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How mental health literacy and experience of mental illness relate to stigmatizing attitudes and social distance towards people with depression or psychosis: A cross-sectional study.

Svensson, Bengt LU and Hansson, Lars LU (2016) In Nordic Journal of Psychiatry 70(4). p.309-313
Abstract
Background Evidence suggests that mental health literacy among the public is low, and stigmatizing attitudes are widespread. So far the effects of anti-stigma campaigns are small, and studies demonstrate that negative attitudes have been quite stable through recent decades. Aims To investigate the relationships between mental health literacy, experience of mental illness and stigmatizing attitudes/social distance towards people with depression or psychosis. Methods A cross-sectional study in which staff members from public services in Sweden (n = 1027) completed questionnaires covering demographic data, self-reported experience of mental illness, identification of a vignette for depression or psychosis, beliefs about helpful interventions... (More)
Background Evidence suggests that mental health literacy among the public is low, and stigmatizing attitudes are widespread. So far the effects of anti-stigma campaigns are small, and studies demonstrate that negative attitudes have been quite stable through recent decades. Aims To investigate the relationships between mental health literacy, experience of mental illness and stigmatizing attitudes/social distance towards people with depression or psychosis. Methods A cross-sectional study in which staff members from public services in Sweden (n = 1027) completed questionnaires covering demographic data, self-reported experience of mental illness, identification of a vignette for depression or psychosis, beliefs about helpful interventions for the illness presented in the vignette, and attitudes and social distance towards people with the illness. Results About 50% of participants could identify depression and less than 40% psychosis. A higher degree of mental health literacy was related to less stigma and social distance but mainly towards people with depression. A similar relationship was shown for having personal or family experience of mental illness and attitudes/social distance. Negative attitudes and social distance were significantly higher in all aspects measured towards a person with psychosis than a person with depression. Conclusions A higher degree of mental health literacy relates to more positive attitudes and less desire for social distance towards people with depression. The differences between depression and psychosis should be taken into account in anti-stigma interventions. (Less)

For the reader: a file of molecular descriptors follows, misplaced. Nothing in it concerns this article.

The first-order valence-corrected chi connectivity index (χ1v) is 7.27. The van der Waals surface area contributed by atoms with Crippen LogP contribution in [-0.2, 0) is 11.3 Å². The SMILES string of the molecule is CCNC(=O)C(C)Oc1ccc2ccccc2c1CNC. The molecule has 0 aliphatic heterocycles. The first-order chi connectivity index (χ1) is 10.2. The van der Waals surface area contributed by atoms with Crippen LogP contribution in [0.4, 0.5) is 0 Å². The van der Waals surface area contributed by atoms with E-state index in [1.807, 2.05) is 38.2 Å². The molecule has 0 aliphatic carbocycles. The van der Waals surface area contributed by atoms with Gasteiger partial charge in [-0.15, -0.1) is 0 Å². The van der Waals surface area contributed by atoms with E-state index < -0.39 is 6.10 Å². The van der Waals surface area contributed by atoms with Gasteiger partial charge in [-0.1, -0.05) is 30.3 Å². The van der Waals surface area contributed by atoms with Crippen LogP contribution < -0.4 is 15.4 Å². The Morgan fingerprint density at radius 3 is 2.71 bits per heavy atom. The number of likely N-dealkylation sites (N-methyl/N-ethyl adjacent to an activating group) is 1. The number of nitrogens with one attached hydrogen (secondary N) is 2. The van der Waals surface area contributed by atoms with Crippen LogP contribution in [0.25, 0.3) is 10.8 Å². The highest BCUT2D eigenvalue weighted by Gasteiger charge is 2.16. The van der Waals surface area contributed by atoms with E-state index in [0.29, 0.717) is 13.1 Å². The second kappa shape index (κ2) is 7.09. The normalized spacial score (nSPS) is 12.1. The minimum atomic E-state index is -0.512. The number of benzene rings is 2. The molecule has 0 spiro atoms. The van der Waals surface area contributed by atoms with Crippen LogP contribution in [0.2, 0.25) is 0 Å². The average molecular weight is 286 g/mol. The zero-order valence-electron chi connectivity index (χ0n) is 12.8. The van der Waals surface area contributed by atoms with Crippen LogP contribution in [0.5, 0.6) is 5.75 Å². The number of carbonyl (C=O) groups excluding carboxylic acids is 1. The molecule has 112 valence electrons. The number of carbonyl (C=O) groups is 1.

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author
organization
publishing date
type
Contribution to journal
publication status
published
subject
in
Nordic Journal of Psychiatry
volume
70
issue
4
pages
309 - 313
publisher
Informa Healthcare
external identifiers
  • pmid:26643359
  • scopus:84949204230
  • wos:000373021800013
ISSN
1502-4725
DOI
10.3109/08039488.2015.1109140
language
English
LU publication?
yes
id
e06d0826-7a59-4e23-b6b1-b875853ddedc (old id 8505566)
alternative location
http://www.ncbi.nlm.nih.gov/pubmed/26643359?dopt=Abstract
date added to LUP
2016-01-04 22:21:51
date last changed
2017-11-05 04:43:44
@article{e06d0826-7a59-4e23-b6b1-b875853ddedc,
  abstract     = {Background Evidence suggests that mental health literacy among the public is low, and stigmatizing attitudes are widespread. So far the effects of anti-stigma campaigns are small, and studies demonstrate that negative attitudes have been quite stable through recent decades. Aims To investigate the relationships between mental health literacy, experience of mental illness and stigmatizing attitudes/social distance towards people with depression or psychosis. Methods A cross-sectional study in which staff members from public services in Sweden (n = 1027) completed questionnaires covering demographic data, self-reported experience of mental illness, identification of a vignette for depression or psychosis, beliefs about helpful interventions for the illness presented in the vignette, and attitudes and social distance towards people with the illness. Results About 50% of participants could identify depression and less than 40% psychosis. A higher degree of mental health literacy was related to less stigma and social distance but mainly towards people with depression. A similar relationship was shown for having personal or family experience of mental illness and attitudes/social distance. Negative attitudes and social distance were significantly higher in all aspects measured towards a person with psychosis than a person with depression. Conclusions A higher degree of mental health literacy relates to more positive attitudes and less desire for social distance towards people with depression. The differences between depression and psychosis should be taken into account in anti-stigma interventions.},
  author       = {Svensson, Bengt and Hansson, Lars},
  issn         = {1502-4725},
  language     = {eng},
  number       = {4},
  pages        = {309--313},
  publisher    = {Informa Healthcare},
  series       = {Nordic Journal of Psychiatry},
  title        = {How mental health literacy and experience of mental illness relate to stigmatizing attitudes and social distance towards people with depression or psychosis: A cross-sectional study.},
  url          = {http://dx.doi.org/10.3109/08039488.2015.1109140},
  volume       = {70},
  year         = {2016},
}